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UC San Diego Bioengineering Student Wins Winston Churchill Scholarship
San Diego, Calif., Feb. 16, 2018 -- Aswini Krishnan, a fourth-year bioengineering major at the University of California San Diego, has been awarded a Winston Churchill Scholarship, one of the most prestigious and competitive awards available to American students pursuing science, mathematics and engineering fields. The award provides one year of funding to pursue a master’s degree at Winston Churchill College at the University of Cambridge. Krishnan is the fourth UC San Diego student to receive the award since the program’s inception in 1963.
The UC San Diego senior is one of just 15 students from the United States selected for the prize, which recognizes undergraduates for their research talent and potential to contribute to the advancement of knowledge in science, math and engineering. The scholarship provides $50,000 to $60,000 to cover the cost of university tuition, a living stipend and travel expenses.
For her master’s program, Krishnan will pursue basic science research in biochemistry under the supervision of Nobel Prize-winning biologist Venki Ramakrishnan. Specifically, her work will focus on the study of ribosomal structures and translational mechanisms, which govern how cells produce proteins. Ultimately, she plans to become a physician-scientist, contributing to the medical field through both patient care and scientific research.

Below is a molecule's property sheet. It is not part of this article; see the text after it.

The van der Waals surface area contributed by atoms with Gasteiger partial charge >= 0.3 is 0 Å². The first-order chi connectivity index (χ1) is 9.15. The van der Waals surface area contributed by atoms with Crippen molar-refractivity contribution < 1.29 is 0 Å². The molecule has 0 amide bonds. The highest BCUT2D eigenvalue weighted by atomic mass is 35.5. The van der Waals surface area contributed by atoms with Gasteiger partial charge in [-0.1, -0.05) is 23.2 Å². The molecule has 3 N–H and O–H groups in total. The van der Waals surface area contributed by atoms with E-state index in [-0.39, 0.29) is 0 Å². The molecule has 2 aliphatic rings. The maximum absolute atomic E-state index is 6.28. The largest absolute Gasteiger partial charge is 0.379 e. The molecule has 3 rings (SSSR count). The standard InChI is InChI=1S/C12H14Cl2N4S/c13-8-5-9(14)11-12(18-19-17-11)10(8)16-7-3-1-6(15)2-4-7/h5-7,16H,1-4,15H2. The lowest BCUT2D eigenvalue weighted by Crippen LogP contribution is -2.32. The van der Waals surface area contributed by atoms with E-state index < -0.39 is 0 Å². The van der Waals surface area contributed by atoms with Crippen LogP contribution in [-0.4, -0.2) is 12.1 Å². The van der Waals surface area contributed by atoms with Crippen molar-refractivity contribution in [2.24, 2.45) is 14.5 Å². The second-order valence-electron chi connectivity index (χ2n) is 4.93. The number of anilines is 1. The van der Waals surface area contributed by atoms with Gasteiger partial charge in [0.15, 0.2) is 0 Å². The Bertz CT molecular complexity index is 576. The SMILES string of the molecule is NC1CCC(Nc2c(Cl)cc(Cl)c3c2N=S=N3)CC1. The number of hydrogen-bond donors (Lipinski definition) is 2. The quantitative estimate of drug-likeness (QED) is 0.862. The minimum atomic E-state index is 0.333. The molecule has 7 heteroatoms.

“I am thrilled and humbled to receive this fantastic opportunity to study at a renowned lab at the University of Cambridge,” said Krishnan. “As an aspiring physician-scientist, this opportunity will allow me to expand my skills as a scientific researcher and further fuel my passion for medical discovery.”
Since her freshman year as a bioengineering student at the Jacobs School of Engineering, where she received the prestigious Jacobs Scholarship, Krishnan has been involved with undergraduate research in the lab of Weg M. Ongkeko, an associate professor in the Division of Head and Neck Surgery in the Department of Surgery at UC San Diego School of Medicine. There she has contributed to the study of the roles of non-coding RNAs in cancer pathogenesis and progression, and more recently, to investigating the roles of immune-associated genes in cancer. She has published three first-author papers and Ongkeko expects that she will publish at least two more high profile scientific papers in the near future.
“Aswini has truly impressed me with her first class mind and her work ethic, and I expect continued great things from this remarkable young woman,” said Ongkeko. “I have no doubt that she will be an international superstar in research in the not-too-distant future.”
Krishnan credits her experience in Ongkeko’s lab with igniting her interest in research and motivating her to pursue a career as a physician-scientist. Through undergraduate research, she has gotten a taste for what it’s like to explore and develop possible solutions to relevant medical problems.
“Dr. Ongkeko has been an incredible mentor,” said Krishnan. “He has provided invaluable support and guidance to conduct scientific research in his laboratory, and he always encourages his students to strive for their highest potential.”
The Churchill Scholarship is funded by the Winston Churchill Foundation, a nonprofit organization founded in 1959 by American friends of Winston Churchill in order to cultivate an American-UK scientific exchange. The scholarship program aims to advance science and technology on both sides of the Atlantic, helping to ensure future prosperity and security for both regions. To learn more about the scholarship and this year’s recipients, visit the Churchill Scholarship website.
Kristin J. Schafgans